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Consider the information given in Units 1—6 and accomplish the tasks given below. Check them with the keys.




1. Read the following representative passages and define the story types.

a) Once upon a time there was a Prince. And this Prince’s dad and mom (the King and Queen) somehow got into their royal heads that no Princess would be good for their boy unless she could feel a pea through one hundred mattresses. So it should come as no surprise that the Prince had a very hard time finding a Princess. Every time he met a nice girl, his mom and dad would pile one hundred mattresses on top a pea and then invite her to sleep over. When the Princess came down for breakfast, the Queen would ask, “How did you sleep, dear?” The Princess would politely say, “Fine, thank you.” And the King would show her the door.

b) My mother arrived at the port of Harwich some time in February, and was immediately apprehended by the British authorities for having filled up her landing form with undue accuracy. To the question: Where born? she had answered St Petersburg. To the question: Where educated? she had answered Leningrad. The immigration authorities were convinced that she was making light of the questionnaire, and I feel bound to add with a certain pride that it was only my presence that saved her from further unpleasantness. This tendency to answer official questions too literally seems to run in the family, perhaps owing to the many frontiers we all have crossed since such encumbrances were invented. (Peter Ustinov, Dear Me)

c) Marianne would have thought herself very inexcusable had she been able to sleep at all the first night after parting from John Willoughby. She was awake the whole night, and she wept the greatest part of it. She got up with an headache, was unable to talk, and unwilling to take any nourishment. When breakfast was over, she walked out by herself, and wandered along their favourite walks, indulging the recollection of past enjoyment and crying over the present reverse. The evening passed off in the equal indulgence of feeling. Marianne played over every song that she had been used to play to Willoughby, every air in which their voices had been oftenest joined, and sat at the instrument gazing on every line of music that he had written out for her, till her heart was so heavy that no farther sadness could be gained; and this nourishment of grief was every day applied. She spent whole hours at the piano alternatively singing and crying, her voice often totally suspended by her tears. In books, too, she courted the misery which a contrast between the past and present was certain of giving. She read nothing but what they had been used to read together. (Jane Austen, Sense and Sensibility)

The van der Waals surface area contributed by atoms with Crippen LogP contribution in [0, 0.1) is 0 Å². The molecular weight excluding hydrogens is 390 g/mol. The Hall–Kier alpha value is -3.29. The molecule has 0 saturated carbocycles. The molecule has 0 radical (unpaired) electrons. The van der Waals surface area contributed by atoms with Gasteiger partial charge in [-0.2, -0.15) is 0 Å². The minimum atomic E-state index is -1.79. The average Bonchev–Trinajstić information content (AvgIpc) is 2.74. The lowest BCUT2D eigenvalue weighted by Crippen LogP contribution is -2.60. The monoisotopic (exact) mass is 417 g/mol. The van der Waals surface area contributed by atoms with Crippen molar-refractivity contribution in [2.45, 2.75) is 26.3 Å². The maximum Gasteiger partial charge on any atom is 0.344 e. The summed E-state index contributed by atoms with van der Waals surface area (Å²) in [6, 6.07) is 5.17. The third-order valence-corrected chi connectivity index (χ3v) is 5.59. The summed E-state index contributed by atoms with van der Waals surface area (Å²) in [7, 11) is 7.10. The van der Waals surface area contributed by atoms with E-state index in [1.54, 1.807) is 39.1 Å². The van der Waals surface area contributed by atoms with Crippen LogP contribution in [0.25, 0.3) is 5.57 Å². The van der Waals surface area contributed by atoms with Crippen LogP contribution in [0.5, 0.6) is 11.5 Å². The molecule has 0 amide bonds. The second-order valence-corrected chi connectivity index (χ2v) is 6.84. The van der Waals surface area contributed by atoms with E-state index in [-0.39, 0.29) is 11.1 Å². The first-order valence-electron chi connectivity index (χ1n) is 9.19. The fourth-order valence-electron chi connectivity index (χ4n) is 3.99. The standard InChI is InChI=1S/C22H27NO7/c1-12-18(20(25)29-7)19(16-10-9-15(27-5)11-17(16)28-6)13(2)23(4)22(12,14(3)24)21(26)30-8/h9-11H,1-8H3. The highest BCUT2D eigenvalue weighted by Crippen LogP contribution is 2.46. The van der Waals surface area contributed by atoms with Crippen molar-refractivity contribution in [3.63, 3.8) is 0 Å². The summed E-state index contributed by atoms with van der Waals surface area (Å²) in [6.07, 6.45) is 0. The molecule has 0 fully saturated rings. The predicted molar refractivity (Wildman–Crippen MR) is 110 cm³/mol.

d) Soon, other men began to come into the house. First a doctor, then two detectives, one of whom she knew by name. Later, a police photographer arrived and took pictures, and a man who knew about fingerprints. There was a great deal of whispering and muttering beside the corpse, and the detectives kept asking her a lot of questions. She told her story again, right from the beginning, when Patrick had come in, and she was sewing, and he was so tired that he hadn’t wanted to go out for supper. She told how she’d put the meat in the oven and slipped out to the grocer for vegetables, and come back to find him lying on the floor. “Which grocer?” one of the detectives asked. She told him, and he turned and whispered something to the other detective who immediately went outside into the street. In fifteen minutes he was back with a page of notes, and there was more whispering, and through her sobbing she heard a few of the whispered phrases — “…acted quite normal…very cheerful…wanted to give him a good supper…peas…cheese…impossible that she…” (Roald Dahl, A Lamb to the Slaughter)